Lubrication. Oil bath lubrication may suffice for a small pump but can't be used if frictional heat generation is relatively high. It isn't suitable when the shaft size or speed of the pump exceed certain levels. As a very rough guide, don't consider oil bath lubrication for shaft diameters exceeding 1.5 in. (40 mm) or speeds over 3,000 rpm. If the oil level reaches the center of the bearing, a considerable amount of heat could be generated. So, set the oil level below the center of the bearings. When the linear speed in the bearings increases beyond a certain point, oil bath lubrication and oil rings become unsuitable and unreliable. The oil rings in particular often cause problems. For pump designs above a certain size or beyond a certain speed, an additional device to lift and spray the oil into the bearings is worthwhile. Today, cartridge-mounted bearings with flinger devices (to lift and spray oil into the bearings) are popular for pumps. Oil-mist (oil-fog) lubrication systems are gaining favor for small-size and some medium-size rotating machines using rolling element bearings.
Sealing system. Very few new pumps still use packing. Pumps instead rely on mechanical seals. In these, the seal faces are separated by a small gap into which a clean, cool flushing fluid is injected. This fluid not only prevents contact between the faces but also cools them. Use of a flushing fluid requires a number of connections, including ones for fluid inlet and outlet (both usually at the top of the pump), a vent (to remove vapor or gas from the seal cavity) and a leakage monitoring port. When ambient air must be prevented from penetrating the space between the seal faces or greater cooling, safety or reliability is required, pumps can be equipped with a dual seal; it has a secondary seal in addition to the primary one. In this design, a secondary fluid, known as the "barrier" or "buffer" fluid, is injected into the gap between the primary mechanical seal and the secondary one.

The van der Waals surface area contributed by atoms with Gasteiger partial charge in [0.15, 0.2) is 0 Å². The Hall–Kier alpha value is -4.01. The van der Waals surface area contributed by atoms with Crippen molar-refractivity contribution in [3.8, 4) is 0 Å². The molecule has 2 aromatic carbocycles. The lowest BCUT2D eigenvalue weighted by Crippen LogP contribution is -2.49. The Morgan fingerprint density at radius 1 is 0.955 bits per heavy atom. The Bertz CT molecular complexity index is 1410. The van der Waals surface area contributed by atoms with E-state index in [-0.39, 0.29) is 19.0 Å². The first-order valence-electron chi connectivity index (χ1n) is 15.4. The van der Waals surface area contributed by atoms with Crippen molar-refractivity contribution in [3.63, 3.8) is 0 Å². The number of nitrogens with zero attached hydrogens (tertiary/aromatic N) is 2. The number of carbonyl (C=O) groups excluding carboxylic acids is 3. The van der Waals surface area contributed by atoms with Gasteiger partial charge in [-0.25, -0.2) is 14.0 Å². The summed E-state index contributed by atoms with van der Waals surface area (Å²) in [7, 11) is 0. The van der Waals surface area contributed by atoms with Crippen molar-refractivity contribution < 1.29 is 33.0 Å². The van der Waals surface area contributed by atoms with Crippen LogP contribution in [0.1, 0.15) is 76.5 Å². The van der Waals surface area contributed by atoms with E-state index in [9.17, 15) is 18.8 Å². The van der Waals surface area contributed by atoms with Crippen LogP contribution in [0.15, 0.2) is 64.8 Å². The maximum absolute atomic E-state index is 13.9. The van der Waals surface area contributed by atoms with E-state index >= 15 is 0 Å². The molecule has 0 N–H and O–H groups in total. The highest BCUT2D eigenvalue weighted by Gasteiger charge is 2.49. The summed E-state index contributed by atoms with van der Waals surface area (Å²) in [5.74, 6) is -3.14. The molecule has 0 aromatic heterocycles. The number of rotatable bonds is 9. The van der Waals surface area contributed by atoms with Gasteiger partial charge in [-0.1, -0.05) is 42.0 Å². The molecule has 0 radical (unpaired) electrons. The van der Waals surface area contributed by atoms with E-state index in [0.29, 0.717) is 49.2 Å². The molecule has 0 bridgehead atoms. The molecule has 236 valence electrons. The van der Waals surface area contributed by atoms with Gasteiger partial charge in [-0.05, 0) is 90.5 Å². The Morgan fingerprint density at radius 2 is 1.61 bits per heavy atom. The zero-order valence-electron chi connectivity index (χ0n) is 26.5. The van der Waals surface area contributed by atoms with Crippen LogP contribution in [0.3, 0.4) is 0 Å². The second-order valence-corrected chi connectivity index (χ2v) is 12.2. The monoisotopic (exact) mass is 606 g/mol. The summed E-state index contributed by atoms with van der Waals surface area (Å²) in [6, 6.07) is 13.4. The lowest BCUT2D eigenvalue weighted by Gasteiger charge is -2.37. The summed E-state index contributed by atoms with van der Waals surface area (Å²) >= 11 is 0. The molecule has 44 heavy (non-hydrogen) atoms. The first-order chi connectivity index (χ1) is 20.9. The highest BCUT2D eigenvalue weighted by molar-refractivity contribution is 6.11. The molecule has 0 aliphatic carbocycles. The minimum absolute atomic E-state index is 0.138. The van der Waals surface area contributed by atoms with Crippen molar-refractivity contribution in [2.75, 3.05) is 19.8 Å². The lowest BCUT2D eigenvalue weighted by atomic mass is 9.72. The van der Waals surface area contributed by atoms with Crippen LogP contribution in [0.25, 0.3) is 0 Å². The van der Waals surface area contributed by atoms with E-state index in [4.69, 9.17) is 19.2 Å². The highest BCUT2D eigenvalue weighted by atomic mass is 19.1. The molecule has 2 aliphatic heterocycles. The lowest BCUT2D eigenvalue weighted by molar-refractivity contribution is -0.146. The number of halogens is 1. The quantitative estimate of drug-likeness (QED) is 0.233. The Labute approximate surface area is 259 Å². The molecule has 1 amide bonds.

Pumps, e.g., for general applications and clean liquids, often use a "Plan 11" seal system in which a liquid side stream is recirculated. This side stream should have a pressure around 1.5–2 bar higher than that directly behind the pump impeller where the mechanical seal is located. Usually an orifice also is located in the flushing liquid route. Clogging of seal piping or the seal orifice reportedly is a common issue.
A "Plan 23" seal system includes a heat exchanger. It offers better thermal management of the flushing liquid and, thus, enhanced seal reliability and performance. This plan is popular for pumps in hot services or handling liquids working near their vaporization point. It can improve the vapor pressure margins in the seal chamber. Today, the "Plan 23" is very popular for hot water services, especially boiler feed-water pumps. The performance of the heat exchanger, which usually is cooled by cooling water, requires careful monitoring in all services.
Operators have avoided the "Plan 23" for a number of reasons, including its greater complexity. However, modern "Plan 23" cartridge-type mechanical seals easily can be used in a wide range of pump applications.
Dual seals using a secondary fluid need a special seal support system. "Plan 32" often has been used for these applications but now "Plan 53A" is more popular; in many pumps, the "Plan 32" has been converted to the "Plan 53A." Dual seals and "Plan 53A" are employed for harmful or hazardous services. This arrangement also is chosen for liquids that contain suspended solids or that have poor lubricity. Dual seals commonly are specified for services that can't tolerate even a small leakage to the atmosphere.
AMIN ALMASI is a rotating equipment consultant based in Brisbane, Australia. E-mail him at email@example.com